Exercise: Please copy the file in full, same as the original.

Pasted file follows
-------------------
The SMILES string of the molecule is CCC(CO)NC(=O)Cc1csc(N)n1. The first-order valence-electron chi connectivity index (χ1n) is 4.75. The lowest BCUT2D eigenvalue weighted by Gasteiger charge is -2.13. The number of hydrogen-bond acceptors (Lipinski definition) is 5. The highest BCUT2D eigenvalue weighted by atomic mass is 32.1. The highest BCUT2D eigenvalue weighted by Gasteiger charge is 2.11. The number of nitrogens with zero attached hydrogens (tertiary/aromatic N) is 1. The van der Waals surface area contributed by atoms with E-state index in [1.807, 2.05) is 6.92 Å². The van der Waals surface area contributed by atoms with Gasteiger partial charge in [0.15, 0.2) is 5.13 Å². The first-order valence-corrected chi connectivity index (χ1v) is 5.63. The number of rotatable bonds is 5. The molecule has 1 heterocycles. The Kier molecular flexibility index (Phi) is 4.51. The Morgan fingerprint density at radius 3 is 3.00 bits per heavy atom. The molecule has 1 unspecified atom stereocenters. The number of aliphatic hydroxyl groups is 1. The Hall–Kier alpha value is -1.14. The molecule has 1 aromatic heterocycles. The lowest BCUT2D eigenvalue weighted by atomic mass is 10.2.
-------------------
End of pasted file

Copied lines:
The SMILES string of the molecule is CCC(CO)NC(=O)Cc1csc(N)n1. The first-order valence-electron chi connectivity index (χ1n) is 4.75. The lowest BCUT2D eigenvalue weighted by Gasteiger charge is -2.13. The number of hydrogen-bond acceptors (Lipinski definition) is 5. The highest BCUT2D eigenvalue weighted by atomic mass is 32.1. The highest BCUT2D eigenvalue weighted by Gasteiger charge is 2.11. The number of nitrogens with zero attached hydrogens (tertiary/aromatic N) is 1. The van der Waals surface area contributed by atoms with E-state index in [1.807, 2.05) is 6.92 Å². The van der Waals surface area contributed by atoms with Gasteiger partial charge in [0.15, 0.2) is 5.13 Å². The first-order valence-corrected chi connectivity index (χ1v) is 5.63. The number of rotatable bonds is 5. The molecule has 1 heterocycles. The Kier molecular flexibility index (Phi) is 4.51. The Morgan fingerprint density at radius 3 is 3.00 bits per heavy atom. The molecule has 1 unspecified atom stereocenters. The number of aliphatic hydroxyl groups is 1. The Hall–Kier alpha value is -1.14. The molecule has 1 aromatic heterocycles. The lowest BCUT2D eigenvalue weighted by atomic mass is 10.2.